Let $f_n: [0, 1] \to \mathbb R$ be a sequence of functions.

Given a measurable subset $E$ of $[0, 1]$, we say that the sequence $f_n$ is *equicontinuous on $E$* if for every $x \in E$, and $\varepsilon > 0$ there exists a $\delta > 0$ and all $n \in \mathbb N$ we have $|f_n(x) - f_n(y)| < \varepsilon$ for all $y \in [0, 1]$ such that $|y - x| < \delta$.

We say a sequence of functions $f_n: [0, 1] \to \mathbb R$ has uniformly bounded variation if there exists some $M > 0$ such that each $f_n$ has total variation less than or equal to $M$.

Question:Given any sequence of functions $f_n: [0, 1] \to \mathbb R$ of uniformly bounded variation, is it true that there exists a measurable subset $E$ of $[0, 1]$ with Lebesgue measure $1$ and a subsequence $f_{n_k}$ of lower density $1$ such that $f_{n_k}$ is equicontinuous on $E$?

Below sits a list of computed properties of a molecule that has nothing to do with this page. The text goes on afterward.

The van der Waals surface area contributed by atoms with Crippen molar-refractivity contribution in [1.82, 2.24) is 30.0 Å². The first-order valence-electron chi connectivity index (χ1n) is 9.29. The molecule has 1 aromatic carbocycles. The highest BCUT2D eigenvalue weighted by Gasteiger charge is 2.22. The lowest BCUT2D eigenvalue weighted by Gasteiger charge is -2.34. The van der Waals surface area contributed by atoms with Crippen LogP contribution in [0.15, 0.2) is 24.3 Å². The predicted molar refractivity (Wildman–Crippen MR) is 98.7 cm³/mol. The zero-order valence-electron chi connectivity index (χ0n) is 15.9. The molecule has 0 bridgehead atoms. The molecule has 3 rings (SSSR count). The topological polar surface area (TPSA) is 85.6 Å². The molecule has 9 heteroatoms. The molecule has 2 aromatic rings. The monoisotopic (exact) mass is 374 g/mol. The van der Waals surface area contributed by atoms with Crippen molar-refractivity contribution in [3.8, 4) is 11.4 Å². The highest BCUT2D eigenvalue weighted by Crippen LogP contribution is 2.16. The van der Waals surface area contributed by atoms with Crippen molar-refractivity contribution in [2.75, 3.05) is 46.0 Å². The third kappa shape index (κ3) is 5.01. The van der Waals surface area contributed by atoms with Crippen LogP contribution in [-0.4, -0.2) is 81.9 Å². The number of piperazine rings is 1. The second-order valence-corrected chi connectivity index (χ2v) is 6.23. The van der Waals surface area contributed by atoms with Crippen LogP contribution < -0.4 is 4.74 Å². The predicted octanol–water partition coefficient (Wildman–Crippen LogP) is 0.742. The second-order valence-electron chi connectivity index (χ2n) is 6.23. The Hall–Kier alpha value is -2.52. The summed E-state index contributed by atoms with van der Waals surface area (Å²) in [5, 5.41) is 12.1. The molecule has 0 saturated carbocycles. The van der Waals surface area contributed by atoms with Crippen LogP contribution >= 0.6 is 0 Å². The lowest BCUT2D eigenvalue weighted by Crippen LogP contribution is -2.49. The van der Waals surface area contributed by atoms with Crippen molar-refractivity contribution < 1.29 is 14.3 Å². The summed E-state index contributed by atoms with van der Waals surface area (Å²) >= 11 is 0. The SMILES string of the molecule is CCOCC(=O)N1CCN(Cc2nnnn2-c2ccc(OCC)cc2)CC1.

*Note:* We define the *lower density* of a subsequence $f_{n_k}$ to be the number

$$\liminf_n\frac {\#\{k \, | \, k \in \mathbb N, \, n_k < n\}}{n}$$

where $\#$ denotes the cardinality of a finite set.

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